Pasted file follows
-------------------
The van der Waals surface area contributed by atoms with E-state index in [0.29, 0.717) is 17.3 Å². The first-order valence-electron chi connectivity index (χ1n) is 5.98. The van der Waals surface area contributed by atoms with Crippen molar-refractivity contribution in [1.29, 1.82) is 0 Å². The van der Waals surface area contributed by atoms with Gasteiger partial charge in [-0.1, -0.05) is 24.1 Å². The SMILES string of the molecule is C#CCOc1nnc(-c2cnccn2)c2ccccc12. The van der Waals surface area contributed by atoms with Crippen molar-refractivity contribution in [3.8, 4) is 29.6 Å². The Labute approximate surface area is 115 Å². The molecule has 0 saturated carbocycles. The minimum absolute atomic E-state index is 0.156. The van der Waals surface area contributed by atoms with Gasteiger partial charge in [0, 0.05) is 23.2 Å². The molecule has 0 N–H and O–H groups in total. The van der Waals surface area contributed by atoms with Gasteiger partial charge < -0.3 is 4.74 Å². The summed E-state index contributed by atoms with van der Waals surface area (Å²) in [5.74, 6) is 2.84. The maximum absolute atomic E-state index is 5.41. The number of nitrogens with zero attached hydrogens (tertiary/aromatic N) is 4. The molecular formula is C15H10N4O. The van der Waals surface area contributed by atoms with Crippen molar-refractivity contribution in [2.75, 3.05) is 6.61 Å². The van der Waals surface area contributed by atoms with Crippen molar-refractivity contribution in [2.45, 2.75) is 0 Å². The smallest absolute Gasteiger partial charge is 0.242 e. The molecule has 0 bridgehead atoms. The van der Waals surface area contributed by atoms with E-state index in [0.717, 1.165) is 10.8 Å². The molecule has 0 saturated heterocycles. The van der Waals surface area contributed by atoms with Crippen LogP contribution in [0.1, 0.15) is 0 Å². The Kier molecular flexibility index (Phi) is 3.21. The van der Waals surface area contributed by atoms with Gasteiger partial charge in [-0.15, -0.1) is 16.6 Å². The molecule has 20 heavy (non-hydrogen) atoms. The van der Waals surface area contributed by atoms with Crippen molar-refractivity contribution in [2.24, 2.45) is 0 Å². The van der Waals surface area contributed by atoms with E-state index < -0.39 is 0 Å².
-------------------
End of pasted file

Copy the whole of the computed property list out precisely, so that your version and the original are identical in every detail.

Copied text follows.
The van der Waals surface area contributed by atoms with E-state index in [0.29, 0.717) is 17.3 Å². The first-order valence-electron chi connectivity index (χ1n) is 5.98. The van der Waals surface area contributed by atoms with Crippen molar-refractivity contribution in [1.29, 1.82) is 0 Å². The van der Waals surface area contributed by atoms with Gasteiger partial charge in [-0.1, -0.05) is 24.1 Å². The SMILES string of the molecule is C#CCOc1nnc(-c2cnccn2)c2ccccc12. The van der Waals surface area contributed by atoms with Crippen molar-refractivity contribution in [3.8, 4) is 29.6 Å². The Labute approximate surface area is 115 Å². The molecule has 0 saturated carbocycles. The minimum absolute atomic E-state index is 0.156. The van der Waals surface area contributed by atoms with Gasteiger partial charge in [0, 0.05) is 23.2 Å². The molecule has 0 N–H and O–H groups in total. The van der Waals surface area contributed by atoms with Gasteiger partial charge < -0.3 is 4.74 Å². The summed E-state index contributed by atoms with van der Waals surface area (Å²) in [5.74, 6) is 2.84. The maximum absolute atomic E-state index is 5.41. The number of nitrogens with zero attached hydrogens (tertiary/aromatic N) is 4. The molecular formula is C15H10N4O. The van der Waals surface area contributed by atoms with Crippen molar-refractivity contribution in [2.75, 3.05) is 6.61 Å². The van der Waals surface area contributed by atoms with Crippen molar-refractivity contribution in [2.45, 2.75) is 0 Å². The smallest absolute Gasteiger partial charge is 0.242 e. The molecule has 0 bridgehead atoms. The van der Waals surface area contributed by atoms with E-state index in [0.717, 1.165) is 10.8 Å². The molecule has 0 saturated heterocycles. The van der Waals surface area contributed by atoms with Crippen LogP contribution in [0.1, 0.15) is 0 Å². The Kier molecular flexibility index (Phi) is 3.21. The van der Waals surface area contributed by atoms with Gasteiger partial charge in [-0.15, -0.1) is 16.6 Å². The molecule has 20 heavy (non-hydrogen) atoms. The van der Waals surface area contributed by atoms with Crippen molar-refractivity contribution in [2.24, 2.45) is 0 Å². The van der Waals surface area contributed by atoms with E-state index < -0.39 is 0 Å².